Taking shots

The work out of taking shots needs to be progressive; starting off slowly and building up ball speed and power progressively. Distance affects your ability to react and stop a shot (the further away it is, the more time you have to react), so by starting with shots from a distance you can start out easily. You can then decrease the distance, having the shooter taking shots at least five feet away and reducing the distance again so that you have less time to react to the shot and work on quickening your reflexes.

Some teams normally have goalkeepers warm up away from the team in the corner/side of the pitch, as they jog and do basic stick work. Otherwise, if the goal is free, then you can go in the goal and practise from there; making it easier to focus on goals and prioritise .

Starting low

When taking warm-up shots to get your muscles working and blood flowing, you should start low. This allows you to get your body moving; stepping onto the angle and pushing into the save. As well as working on your angles and reaching out with your foot to block, it is also working on your footwork; getting you to work on moving across to get on the angle. Try to get equal shots to each side so that you work on equally practising possibilities of real in-game shots.

Shots in the corners

Taking shots to the corners is a good way of making yourself extend into the shot; forcing you to stretch out and try to reach the ball. By being having to extend into the save, you are stretching your muscles, which can become torn when making athletic saves to stretch across; if you end up facing few shots in the game. If the goalkeeper is warming up inside the goal, then the shooter should target the corners. If they are warming up outside the goal, then shots wide and outside their body will do the trick.

Raised shots

It is a good idea to work on raised shots as well. Again, start slow and then build up speed and power. To get a better work out, ask the shooter to get as high as reasonably possible, so you have to reach and/or jump up to block a lob. Having shots wide of you will also force you to stretch to reach the ball and even possibly high dive in to reach; forcing you to be active in your save making (i.e. as you may face such a shot on short corner drag flicks). Try to work each side, working your right hand as well as your glove to practise shot blocking with your RHP.

Have a good warm up!

Ultimately, a key part of game success is having a good warm up; building up to the optimum level and then maintaining it throughout the match. By warming up in this way, it helps you find a comfort zone and ease the pressure of facing a shot from the get go. Having warmed up properly, if you were to face a shot within the first few minutes of the match, it would not come as much of a shock because you had already practised and faced some similar shots beforehand.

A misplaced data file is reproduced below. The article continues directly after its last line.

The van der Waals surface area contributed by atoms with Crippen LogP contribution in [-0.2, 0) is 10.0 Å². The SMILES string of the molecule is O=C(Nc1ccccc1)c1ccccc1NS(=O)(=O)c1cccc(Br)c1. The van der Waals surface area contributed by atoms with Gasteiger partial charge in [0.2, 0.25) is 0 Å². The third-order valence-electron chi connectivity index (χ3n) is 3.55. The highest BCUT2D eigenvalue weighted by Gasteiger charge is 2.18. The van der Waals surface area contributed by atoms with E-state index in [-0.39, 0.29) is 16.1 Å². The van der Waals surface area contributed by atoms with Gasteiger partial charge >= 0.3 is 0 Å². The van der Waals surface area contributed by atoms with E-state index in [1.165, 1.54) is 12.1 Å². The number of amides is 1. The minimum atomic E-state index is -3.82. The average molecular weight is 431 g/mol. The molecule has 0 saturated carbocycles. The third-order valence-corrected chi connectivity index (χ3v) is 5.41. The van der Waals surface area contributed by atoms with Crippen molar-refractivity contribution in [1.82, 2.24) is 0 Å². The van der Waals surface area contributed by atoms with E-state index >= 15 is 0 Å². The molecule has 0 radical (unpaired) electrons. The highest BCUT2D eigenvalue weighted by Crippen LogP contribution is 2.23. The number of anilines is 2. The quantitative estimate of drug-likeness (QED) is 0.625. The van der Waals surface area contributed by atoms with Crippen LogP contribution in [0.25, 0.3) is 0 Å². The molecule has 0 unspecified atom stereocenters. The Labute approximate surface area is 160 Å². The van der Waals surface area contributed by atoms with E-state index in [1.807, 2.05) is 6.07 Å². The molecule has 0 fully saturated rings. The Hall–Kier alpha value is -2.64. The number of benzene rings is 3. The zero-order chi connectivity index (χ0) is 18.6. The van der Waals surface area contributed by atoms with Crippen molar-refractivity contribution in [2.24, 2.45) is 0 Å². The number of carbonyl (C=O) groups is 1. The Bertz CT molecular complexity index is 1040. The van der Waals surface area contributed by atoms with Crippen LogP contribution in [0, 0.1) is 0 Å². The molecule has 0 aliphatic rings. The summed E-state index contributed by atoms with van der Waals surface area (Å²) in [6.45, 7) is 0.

Shots outside the D

For a shot to be a goal it needs to be scored within the D. If a shot is taken from outside the D and no-one touches it within the D, then it won’t count as a goal. By leaving it, you will give your team a 16 and the chance to restart play to their advantage.

When a shot is taken outside the D and it is not touched by anyone within the D, then your team will get to restart play with a 16 (free hit from the 25). For example, a failed pass that has gone through your defence with no-one on the opposition to get on the end of it, or if and your defence has chosen to leave it (so that it can go off the pitch for a free hit). Instead of kicking it away, straight back into play, you can essentially ‘leave it’ to give your team a sixteen; the rules of the game mean that your team will restart the play after the ball has gone off the pitch.

Ball into the D untouched

Instead of stopping balls that make there way through the D without an opposition player touching the ball, you can leave it for a 16. The rules state that if an opposition player does not touch the ball inside the D, there is no connection, meaning that your team gets a free hit. Shots outside the D don’t count as goals. It is therefore a good idea to take advantage of this, to give you team control of the play; restarting play from a free hit. Learning to leave the ball in this way will benefit your team by giving them the chance to start breakouts, instead of giving the other team a chance to score from your mistakes.

Letting the ball past you

If a shot taken outside the D is untouched and does not get redirected within the D, then, your team will be able to restart the play from the sixteen. A sixteen will be given, so you can let the ball hit the backboard, with your team gaining a free hit. Therefore, if a shot is taken and there are no opposition players within the D with a chance of touching the ball, you can happily leave it and let it go off the pitch.

Remember: any shots outside the D aren’t goals, so leave it for a 16!